• ‘This feature is unique and distinguishes Palaega rugosa from all other species that have been referred to the genus.’
      • ‘Several features distinguish the Posimetric design from other feeding technology.’
      • ‘Another characteristic feature that distinguishes eukaryotic from prokaryotic genes is the presence of introns.’
      • ‘Two inter-related characteristics distinguished the Histadrut and the Labour Zionists from their inception.’
      • ‘Certain characteristics distinguish one type of print from another.’
      • ‘The licensing and distribution models are the key characteristics that distinguish OSS from commercial software.’
      distinctive, differentiating, discriminating, determining
      individualistic, particular, peculiar, singular, idiosyncratic, unique, noteworthy, different, uncommon, extraordinary, original
      characteristic, typical
      separate, set apart, make distinctive, make different
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    4. 1.4distinguish oneself Make oneself prominent and worthy of respect through one's behavior or achievements.
      ‘many distinguished themselves in the fight’
      • ‘The real winner is Lost in Translation, mostly for distinguishing itself in this list as being self-consciously cinematic.’
      • ‘They will want to distinguish themselves from the crowd, which is a worthy ambition.’
      • ‘The young GM plant has already distinguished itself by a remarkable achievement in quality.’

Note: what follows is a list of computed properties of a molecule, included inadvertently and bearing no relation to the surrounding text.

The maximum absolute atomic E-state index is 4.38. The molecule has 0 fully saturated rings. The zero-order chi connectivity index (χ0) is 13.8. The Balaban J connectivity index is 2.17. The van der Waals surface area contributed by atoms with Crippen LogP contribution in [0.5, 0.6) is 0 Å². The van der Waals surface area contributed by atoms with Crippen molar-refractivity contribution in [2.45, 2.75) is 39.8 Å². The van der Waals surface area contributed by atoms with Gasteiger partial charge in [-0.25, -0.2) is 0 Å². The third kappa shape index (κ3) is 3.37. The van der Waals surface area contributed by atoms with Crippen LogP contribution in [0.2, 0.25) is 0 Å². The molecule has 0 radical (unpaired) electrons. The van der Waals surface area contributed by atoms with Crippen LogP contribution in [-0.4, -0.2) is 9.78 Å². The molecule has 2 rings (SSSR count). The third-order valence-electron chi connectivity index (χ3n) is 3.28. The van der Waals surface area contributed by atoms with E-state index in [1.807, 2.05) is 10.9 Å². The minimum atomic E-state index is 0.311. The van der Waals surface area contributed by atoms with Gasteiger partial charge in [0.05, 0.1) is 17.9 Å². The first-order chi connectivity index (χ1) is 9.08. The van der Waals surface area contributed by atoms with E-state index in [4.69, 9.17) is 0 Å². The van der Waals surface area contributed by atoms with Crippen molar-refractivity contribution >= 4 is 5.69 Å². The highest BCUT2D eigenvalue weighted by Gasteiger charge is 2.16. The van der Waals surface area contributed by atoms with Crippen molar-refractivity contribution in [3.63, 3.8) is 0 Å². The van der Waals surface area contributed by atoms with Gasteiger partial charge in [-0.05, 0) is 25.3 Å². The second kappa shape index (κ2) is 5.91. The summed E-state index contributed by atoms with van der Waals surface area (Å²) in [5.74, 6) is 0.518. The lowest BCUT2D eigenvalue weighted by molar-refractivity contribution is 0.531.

• ‘Stop being part of the herd and start distinguishing yourself.’
      • ‘This Canadian distillery was distinguishing itself with one brand in particular - ‘Canadian Club‘.’
      • ‘The suit dragged on for years during which the tribes and government did not distinguish themselves by their behavior.’
      • ‘Some Korean restaurants are distinguishing themselves by their decor.’
      • ‘Focusing on our strengths is surely our only chance to distinguish ourselves and excel.’
      • ‘Three cases distinguish themselves above the others, while several more were worthy of consideration, as well.’
      • ‘Those who excel in this struggle distinguish themselves through nothing more exotic than boundless cunning and ruthlessness.’
      attain distinction, be successful, bring fame to oneself, bring honour to oneself, become famous, dignify oneself, glorify oneself, excel oneself, win acclaim for oneself, ennoble oneself, become lionized, become immortalized, elevate oneself
      View synonyms

Origin

Late 16th century: formed irregularly from French distinguer or Latin distinguere, from dis- apart + stinguere put out (from a base meaning prick).

Pronunciation

distinguish

/dəˈstiNGɡwiSH/